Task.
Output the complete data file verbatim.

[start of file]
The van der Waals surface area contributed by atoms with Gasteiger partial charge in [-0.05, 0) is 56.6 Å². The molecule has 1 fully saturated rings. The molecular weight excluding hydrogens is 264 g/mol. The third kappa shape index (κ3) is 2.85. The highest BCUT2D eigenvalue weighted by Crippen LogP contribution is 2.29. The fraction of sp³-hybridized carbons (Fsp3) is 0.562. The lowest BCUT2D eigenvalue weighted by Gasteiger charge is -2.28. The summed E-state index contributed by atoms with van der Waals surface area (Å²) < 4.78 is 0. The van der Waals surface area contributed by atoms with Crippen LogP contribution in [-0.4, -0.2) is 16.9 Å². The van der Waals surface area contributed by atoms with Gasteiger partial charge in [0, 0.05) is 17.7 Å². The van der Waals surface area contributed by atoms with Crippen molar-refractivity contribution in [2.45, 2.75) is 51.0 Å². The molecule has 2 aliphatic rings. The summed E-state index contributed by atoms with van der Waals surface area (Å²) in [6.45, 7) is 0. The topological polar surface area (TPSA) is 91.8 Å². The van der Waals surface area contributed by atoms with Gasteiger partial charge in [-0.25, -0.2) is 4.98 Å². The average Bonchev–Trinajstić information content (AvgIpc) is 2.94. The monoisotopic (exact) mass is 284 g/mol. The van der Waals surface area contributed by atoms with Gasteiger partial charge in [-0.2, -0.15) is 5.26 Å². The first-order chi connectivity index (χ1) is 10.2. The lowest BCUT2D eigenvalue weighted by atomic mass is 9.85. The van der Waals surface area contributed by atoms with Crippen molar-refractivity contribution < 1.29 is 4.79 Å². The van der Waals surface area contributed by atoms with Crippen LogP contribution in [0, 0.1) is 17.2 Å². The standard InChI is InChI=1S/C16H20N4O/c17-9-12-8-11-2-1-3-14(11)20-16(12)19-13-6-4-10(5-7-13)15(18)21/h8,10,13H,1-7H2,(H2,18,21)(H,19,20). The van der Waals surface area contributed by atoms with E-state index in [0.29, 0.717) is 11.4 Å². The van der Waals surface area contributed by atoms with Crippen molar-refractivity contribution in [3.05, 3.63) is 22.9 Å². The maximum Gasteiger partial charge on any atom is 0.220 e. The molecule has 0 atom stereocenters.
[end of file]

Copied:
The van der Waals surface area contributed by atoms with Gasteiger partial charge in [-0.05, 0) is 56.6 Å². The molecule has 1 fully saturated rings. The molecular weight excluding hydrogens is 264 g/mol. The third kappa shape index (κ3) is 2.85. The highest BCUT2D eigenvalue weighted by Crippen LogP contribution is 2.29. The fraction of sp³-hybridized carbons (Fsp3) is 0.562. The lowest BCUT2D eigenvalue weighted by Gasteiger charge is -2.28. The summed E-state index contributed by atoms with van der Waals surface area (Å²) < 4.78 is 0. The van der Waals surface area contributed by atoms with Crippen LogP contribution in [-0.4, -0.2) is 16.9 Å². The van der Waals surface area contributed by atoms with Gasteiger partial charge in [0, 0.05) is 17.7 Å². The van der Waals surface area contributed by atoms with Crippen molar-refractivity contribution in [2.45, 2.75) is 51.0 Å². The molecule has 2 aliphatic rings. The summed E-state index contributed by atoms with van der Waals surface area (Å²) in [6.45, 7) is 0. The topological polar surface area (TPSA) is 91.8 Å². The van der Waals surface area contributed by atoms with Gasteiger partial charge in [-0.25, -0.2) is 4.98 Å². The average Bonchev–Trinajstić information content (AvgIpc) is 2.94. The monoisotopic (exact) mass is 284 g/mol. The van der Waals surface area contributed by atoms with Gasteiger partial charge in [-0.2, -0.15) is 5.26 Å². The first-order chi connectivity index (χ1) is 10.2. The lowest BCUT2D eigenvalue weighted by atomic mass is 9.85. The van der Waals surface area contributed by atoms with Crippen molar-refractivity contribution < 1.29 is 4.79 Å². The van der Waals surface area contributed by atoms with Crippen LogP contribution in [0, 0.1) is 17.2 Å². The standard InChI is InChI=1S/C16H20N4O/c17-9-12-8-11-2-1-3-14(11)20-16(12)19-13-6-4-10(5-7-13)15(18)21/h8,10,13H,1-7H2,(H2,18,21)(H,19,20). The van der Waals surface area contributed by atoms with E-state index in [0.29, 0.717) is 11.4 Å². The van der Waals surface area contributed by atoms with Crippen molar-refractivity contribution in [3.05, 3.63) is 22.9 Å². The maximum Gasteiger partial charge on any atom is 0.220 e. The molecule has 0 atom stereocenters.